Carroll Shelby was involved with other manufacturers in his career – winning the 1959 24 Hours of Le Mans in an Aston Martin DBR1 with Roy Salvadori – but it was Ford where his presence was felt for the better part of 60 years, and where his name will forever remain linked.
Carroll Shelby was nearly 30 years old when he raced his first car, a Ford V8-powered hot rod, down a quarter-mile drag strip in 1952.
“Carroll Shelby is one of the most recognised names in performance car history, and he’s been successful at everything he’s done. Whether helping Ford dominate the 1960s racing scene or building some of the most famous Mustangs, his enthusiasm and passion for great automobiles over six decades has truly inspired everyone who worked with him. He was a great innovator whose legend at Ford never will be forgotten. Our thoughts and prayers go out to his family and friends,” said Edsel B. Ford II, member of the Board of Directors of Ford Motor Company and great-grandson of Henry Ford, founder of Ford Motor Company.
Carroll Shelby was born on January 11, 1923 in Leesburg, Texas. He was an Army Air Corps flight instructor during World War II and after leaving the military in 1945 he started a dump truck business before deciding to raise chickens. Despite a successful first flock, his second flock died of disease leaving him broke. A friend of Shelby’s invited him to try his hand as an amateur racer and the rest, now, is history.
Shelby drove his second Ford-powered race car in 1962, the first mock-up of what would become the Cobra – the body of a lightweight British roadster teamed with a Ford small-block V8. By January 1963 Shelby had managed to homologate the car under the FIA’s GT Group III class rules and the Cobra won its first race that same month.
In August 1964 Ford asked Shelby to develop a street-legal, high-performance Mustang to take on the Chevrolet Corvette in SCCA B-production road racing and by September the first Ford Mustang GT350 had been completed. The 1965 Shelby Mustang GT350 fastback production model was an instant classic with its fibreglass bonnet scoop and 306hp (228kW) 289-cubic-inch (4.7-litre) V8.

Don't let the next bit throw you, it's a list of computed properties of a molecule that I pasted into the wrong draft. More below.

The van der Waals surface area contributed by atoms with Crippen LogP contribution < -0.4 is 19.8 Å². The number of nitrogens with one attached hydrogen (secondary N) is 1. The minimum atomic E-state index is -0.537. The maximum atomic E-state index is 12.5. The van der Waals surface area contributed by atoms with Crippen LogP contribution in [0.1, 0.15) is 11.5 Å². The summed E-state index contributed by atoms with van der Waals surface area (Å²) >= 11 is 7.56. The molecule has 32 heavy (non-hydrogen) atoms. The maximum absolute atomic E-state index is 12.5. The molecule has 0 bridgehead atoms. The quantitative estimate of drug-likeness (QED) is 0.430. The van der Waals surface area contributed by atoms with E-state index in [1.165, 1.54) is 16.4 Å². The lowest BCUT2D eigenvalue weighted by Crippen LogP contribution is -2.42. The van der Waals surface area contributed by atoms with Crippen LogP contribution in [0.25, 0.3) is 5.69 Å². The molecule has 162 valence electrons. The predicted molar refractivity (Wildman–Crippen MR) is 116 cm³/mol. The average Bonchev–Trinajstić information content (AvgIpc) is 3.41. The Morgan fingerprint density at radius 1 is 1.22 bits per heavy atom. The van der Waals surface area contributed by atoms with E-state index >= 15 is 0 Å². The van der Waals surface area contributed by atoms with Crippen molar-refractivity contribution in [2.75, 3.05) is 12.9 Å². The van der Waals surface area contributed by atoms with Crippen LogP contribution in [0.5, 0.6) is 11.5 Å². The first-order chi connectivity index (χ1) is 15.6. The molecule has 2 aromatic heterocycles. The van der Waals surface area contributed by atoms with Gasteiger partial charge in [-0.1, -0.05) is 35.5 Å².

Shelby’s guidance and influence in 1966 saw the start of the Ford GT40’s four-year domination of endurance car racing, winning the 24 Hours of Le Mans in 1966, 1967, 1968 and 1969 and beating the likes of Porsche and Ferrari along the way.
1967 saw the venerable GT500 Mustang first make its mark with its 428-cubic-inch (7.0-litre) big-block V8 churning out 355hp (265kW). Ford says more than 2000 of these Mustangs were delivered within that first year. The name ‘Cobra’ was first officially used on a Shelby Mustang in 1968 when the Shelby Cobra GT350 was released and a convertible body style was available for the first time. This would later lead to the GT500KR –the King of the Road. With sales slowing in 1970, Ford decided to update the final 1969 Shelby Mustangs to 1970 spec and sell them on.
1992 saw a popular decision when Shelby was inducted into the Automotive Hall of Fame.
More than 30 years passed before Shelby and Ford would worked together again but in March 2001 they reunited for a new supercar project, the new GT40 Concept that would lead to the 2002 Ford GT.
In 2004 Shelby the manufacturer paid homage to not only the Shelby Cobra but also to the man behind it all with the Shelby Cobra Concept (pictured above) shown at the 2004 Detroit motor show. At the same motor show one year later Ford unveiled the Ford Shelby GR-1 Concept.
In 2008 Carroll Shelby turned 85 and Ford marked his birthday by having the first 2008 model year Ford Shelby GT500KR roll off the production line – an exclusive 540hp (402kW) King of the Road muscle car of which only 1000 units were made.
Shelby continued to show his passion and enthusiasm despite his age collaborating with Ford on the 2013 Ford Shelby GT500 (pictured below), a car that produces 662hp (494kW) and 855Nm of torque – currently the most powerful production V8 engine in the world.
Away from racing Carroll Shelby created the Carroll Shelby Foundation in 1991, a foundation that provides assistance for children and young people who require acute coronary and kidney care.
Successful to the end when he passed away in Dallas on Thursday, Shelby was one of the America’s longest-living heart transplant recipients after receiving a heart on June 7, 1990. Shelby was also the beneficiary of a kidney in 1996, donated by his son Michael.
Carroll Shelby is survived by his wife Cleo Shelby, his three children Patrick, Michael and Sharon, his sister Anne Shelby Ellison, six grandchildren and four great-grandchildren. He was 89.